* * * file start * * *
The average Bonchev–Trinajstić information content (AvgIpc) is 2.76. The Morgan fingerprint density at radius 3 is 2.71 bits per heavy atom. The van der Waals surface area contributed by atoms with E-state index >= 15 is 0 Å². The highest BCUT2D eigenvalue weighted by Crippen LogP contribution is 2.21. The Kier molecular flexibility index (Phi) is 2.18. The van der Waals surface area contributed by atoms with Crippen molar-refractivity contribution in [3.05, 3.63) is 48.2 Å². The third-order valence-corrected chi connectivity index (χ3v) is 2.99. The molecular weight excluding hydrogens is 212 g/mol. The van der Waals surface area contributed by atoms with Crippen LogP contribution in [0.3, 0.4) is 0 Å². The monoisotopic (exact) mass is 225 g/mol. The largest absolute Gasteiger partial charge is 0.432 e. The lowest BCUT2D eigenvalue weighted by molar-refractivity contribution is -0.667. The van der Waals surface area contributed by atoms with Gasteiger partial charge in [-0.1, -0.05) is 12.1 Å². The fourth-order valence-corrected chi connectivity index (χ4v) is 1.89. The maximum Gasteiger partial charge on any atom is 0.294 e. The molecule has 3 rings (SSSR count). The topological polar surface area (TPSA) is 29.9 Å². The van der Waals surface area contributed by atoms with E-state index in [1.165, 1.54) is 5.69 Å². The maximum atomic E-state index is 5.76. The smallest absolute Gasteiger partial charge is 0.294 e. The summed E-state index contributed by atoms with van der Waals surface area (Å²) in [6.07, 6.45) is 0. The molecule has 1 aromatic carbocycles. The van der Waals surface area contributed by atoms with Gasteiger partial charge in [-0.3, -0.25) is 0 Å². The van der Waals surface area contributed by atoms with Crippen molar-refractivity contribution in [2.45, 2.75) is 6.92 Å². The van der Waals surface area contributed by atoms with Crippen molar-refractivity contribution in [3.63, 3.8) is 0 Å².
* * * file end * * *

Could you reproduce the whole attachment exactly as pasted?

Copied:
The average Bonchev–Trinajstić information content (AvgIpc) is 2.76. The Morgan fingerprint density at radius 3 is 2.71 bits per heavy atom. The van der Waals surface area contributed by atoms with E-state index >= 15 is 0 Å². The highest BCUT2D eigenvalue weighted by Crippen LogP contribution is 2.21. The Kier molecular flexibility index (Phi) is 2.18. The van der Waals surface area contributed by atoms with Crippen molar-refractivity contribution in [3.05, 3.63) is 48.2 Å². The third-order valence-corrected chi connectivity index (χ3v) is 2.99. The molecular weight excluding hydrogens is 212 g/mol. The van der Waals surface area contributed by atoms with Crippen LogP contribution in [0.3, 0.4) is 0 Å². The monoisotopic (exact) mass is 225 g/mol. The largest absolute Gasteiger partial charge is 0.432 e. The lowest BCUT2D eigenvalue weighted by molar-refractivity contribution is -0.667. The van der Waals surface area contributed by atoms with Gasteiger partial charge in [-0.1, -0.05) is 12.1 Å². The fourth-order valence-corrected chi connectivity index (χ4v) is 1.89. The maximum Gasteiger partial charge on any atom is 0.294 e. The molecule has 3 rings (SSSR count). The topological polar surface area (TPSA) is 29.9 Å². The van der Waals surface area contributed by atoms with E-state index in [1.165, 1.54) is 5.69 Å². The maximum atomic E-state index is 5.76. The smallest absolute Gasteiger partial charge is 0.294 e. The summed E-state index contributed by atoms with van der Waals surface area (Å²) in [6.07, 6.45) is 0. The molecule has 1 aromatic carbocycles. The van der Waals surface area contributed by atoms with Gasteiger partial charge in [-0.3, -0.25) is 0 Å². The van der Waals surface area contributed by atoms with Crippen molar-refractivity contribution in [2.45, 2.75) is 6.92 Å². The van der Waals surface area contributed by atoms with Crippen molar-refractivity contribution in [3.63, 3.8) is 0 Å².